A while ago Ms Murphy was successfully convicted for using an imported Greek satellite decoder to screen the Greek version of UK Premier League football matches in her pub in Portsmouth. Good for customers and the pub you might say, but the FAPL thought this was not fair play. Ms Murphy applied to set aside her convictions -- and the matter has gone all the way to the ECJ. Their decision is that it is just fine to import Greek satellite decoders -- even if the user was less than frank about who or where they were from or what they were going to use them for, so they can be used in the UK (assuming you can see the relevant satellite).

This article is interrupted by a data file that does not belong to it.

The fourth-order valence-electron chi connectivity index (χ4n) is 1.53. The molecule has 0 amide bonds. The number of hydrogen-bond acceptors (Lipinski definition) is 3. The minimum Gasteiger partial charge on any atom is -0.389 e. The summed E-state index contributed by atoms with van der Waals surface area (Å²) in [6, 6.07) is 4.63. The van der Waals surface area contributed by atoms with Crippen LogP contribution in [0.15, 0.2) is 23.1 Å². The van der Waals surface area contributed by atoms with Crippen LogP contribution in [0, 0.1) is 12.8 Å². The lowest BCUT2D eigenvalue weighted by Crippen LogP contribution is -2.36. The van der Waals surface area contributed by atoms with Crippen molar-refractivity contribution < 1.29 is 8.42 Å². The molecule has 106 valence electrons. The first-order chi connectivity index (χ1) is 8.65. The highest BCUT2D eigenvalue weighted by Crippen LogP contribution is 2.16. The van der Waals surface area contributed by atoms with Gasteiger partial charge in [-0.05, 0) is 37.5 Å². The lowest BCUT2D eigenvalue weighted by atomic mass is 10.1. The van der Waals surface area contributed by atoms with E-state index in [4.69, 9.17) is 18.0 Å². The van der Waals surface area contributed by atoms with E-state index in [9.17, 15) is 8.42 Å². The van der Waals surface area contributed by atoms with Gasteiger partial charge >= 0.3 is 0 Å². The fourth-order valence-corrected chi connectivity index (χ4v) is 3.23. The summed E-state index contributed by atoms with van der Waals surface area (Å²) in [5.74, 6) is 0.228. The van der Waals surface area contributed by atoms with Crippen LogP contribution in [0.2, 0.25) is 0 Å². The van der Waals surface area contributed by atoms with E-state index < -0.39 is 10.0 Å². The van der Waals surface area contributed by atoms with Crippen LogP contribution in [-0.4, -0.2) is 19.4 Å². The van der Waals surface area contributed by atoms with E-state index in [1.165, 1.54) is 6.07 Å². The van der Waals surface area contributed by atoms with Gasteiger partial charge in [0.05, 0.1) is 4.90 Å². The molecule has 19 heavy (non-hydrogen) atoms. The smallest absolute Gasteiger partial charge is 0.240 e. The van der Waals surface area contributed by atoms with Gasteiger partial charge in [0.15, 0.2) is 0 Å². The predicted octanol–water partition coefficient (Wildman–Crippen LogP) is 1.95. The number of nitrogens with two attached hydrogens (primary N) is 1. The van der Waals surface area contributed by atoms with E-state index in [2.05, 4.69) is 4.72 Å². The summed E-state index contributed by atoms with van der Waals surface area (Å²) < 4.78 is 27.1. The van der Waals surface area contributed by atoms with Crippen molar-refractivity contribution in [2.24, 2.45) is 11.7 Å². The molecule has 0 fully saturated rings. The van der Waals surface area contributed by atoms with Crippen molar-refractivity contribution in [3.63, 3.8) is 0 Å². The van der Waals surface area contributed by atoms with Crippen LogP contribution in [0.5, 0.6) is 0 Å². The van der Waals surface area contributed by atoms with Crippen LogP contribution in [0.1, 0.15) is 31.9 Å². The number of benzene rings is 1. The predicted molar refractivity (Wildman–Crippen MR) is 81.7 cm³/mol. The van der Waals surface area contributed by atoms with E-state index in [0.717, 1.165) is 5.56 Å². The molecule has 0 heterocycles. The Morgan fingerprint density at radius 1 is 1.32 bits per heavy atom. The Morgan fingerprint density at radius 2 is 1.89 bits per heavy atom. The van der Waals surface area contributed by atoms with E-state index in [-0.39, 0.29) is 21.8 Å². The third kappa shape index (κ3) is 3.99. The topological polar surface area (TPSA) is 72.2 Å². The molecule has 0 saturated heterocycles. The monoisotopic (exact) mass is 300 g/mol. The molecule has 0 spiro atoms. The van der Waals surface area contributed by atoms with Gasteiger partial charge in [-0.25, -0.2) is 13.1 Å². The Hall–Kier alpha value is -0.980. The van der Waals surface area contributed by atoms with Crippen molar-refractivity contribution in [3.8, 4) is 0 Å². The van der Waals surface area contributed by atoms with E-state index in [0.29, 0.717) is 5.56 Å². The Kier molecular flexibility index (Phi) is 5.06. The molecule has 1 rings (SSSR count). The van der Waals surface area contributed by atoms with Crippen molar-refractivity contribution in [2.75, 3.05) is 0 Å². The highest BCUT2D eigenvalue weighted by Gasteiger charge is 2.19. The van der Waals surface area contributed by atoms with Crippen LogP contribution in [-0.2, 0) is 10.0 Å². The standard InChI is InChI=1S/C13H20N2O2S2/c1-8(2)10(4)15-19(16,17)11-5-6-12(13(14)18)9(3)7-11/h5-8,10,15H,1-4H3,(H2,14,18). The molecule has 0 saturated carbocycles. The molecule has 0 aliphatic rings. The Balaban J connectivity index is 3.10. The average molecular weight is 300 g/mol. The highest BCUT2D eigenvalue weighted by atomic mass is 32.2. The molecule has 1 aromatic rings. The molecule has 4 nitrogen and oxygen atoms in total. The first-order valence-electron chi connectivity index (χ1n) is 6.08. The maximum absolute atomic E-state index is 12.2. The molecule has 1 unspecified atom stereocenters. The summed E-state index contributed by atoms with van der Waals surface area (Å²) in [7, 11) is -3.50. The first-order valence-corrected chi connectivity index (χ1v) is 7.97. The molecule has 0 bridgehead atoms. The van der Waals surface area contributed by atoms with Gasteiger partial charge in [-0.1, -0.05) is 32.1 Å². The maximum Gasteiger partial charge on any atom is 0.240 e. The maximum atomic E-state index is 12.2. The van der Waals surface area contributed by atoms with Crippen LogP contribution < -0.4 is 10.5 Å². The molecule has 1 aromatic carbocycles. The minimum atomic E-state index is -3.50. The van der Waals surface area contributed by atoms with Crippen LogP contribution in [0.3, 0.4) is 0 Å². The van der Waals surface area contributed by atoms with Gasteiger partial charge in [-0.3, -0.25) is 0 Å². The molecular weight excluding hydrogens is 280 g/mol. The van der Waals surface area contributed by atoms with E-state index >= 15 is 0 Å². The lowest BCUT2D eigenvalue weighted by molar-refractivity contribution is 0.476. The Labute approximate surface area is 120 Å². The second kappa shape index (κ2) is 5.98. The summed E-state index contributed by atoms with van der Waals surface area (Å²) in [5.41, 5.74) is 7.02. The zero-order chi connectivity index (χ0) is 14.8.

There is a twist. It's ok to screen the football match - that's not, the ECJ say, protected by copyright. But screening the creative surrounds -- commentary, graphics, etc. added by the supplier could be a problem. So for the future can the FAPL enmesh in their creative content so intricately that it could defeat the possibility of separating out the football? Or would that exercise be seen to be an abuse of a dominant position, as being deliberately designed to prevent independent viewing of the football content?
The ECJs decision is on a reference. It is still left for the English High Court to sort out some of the details. More news on this anon.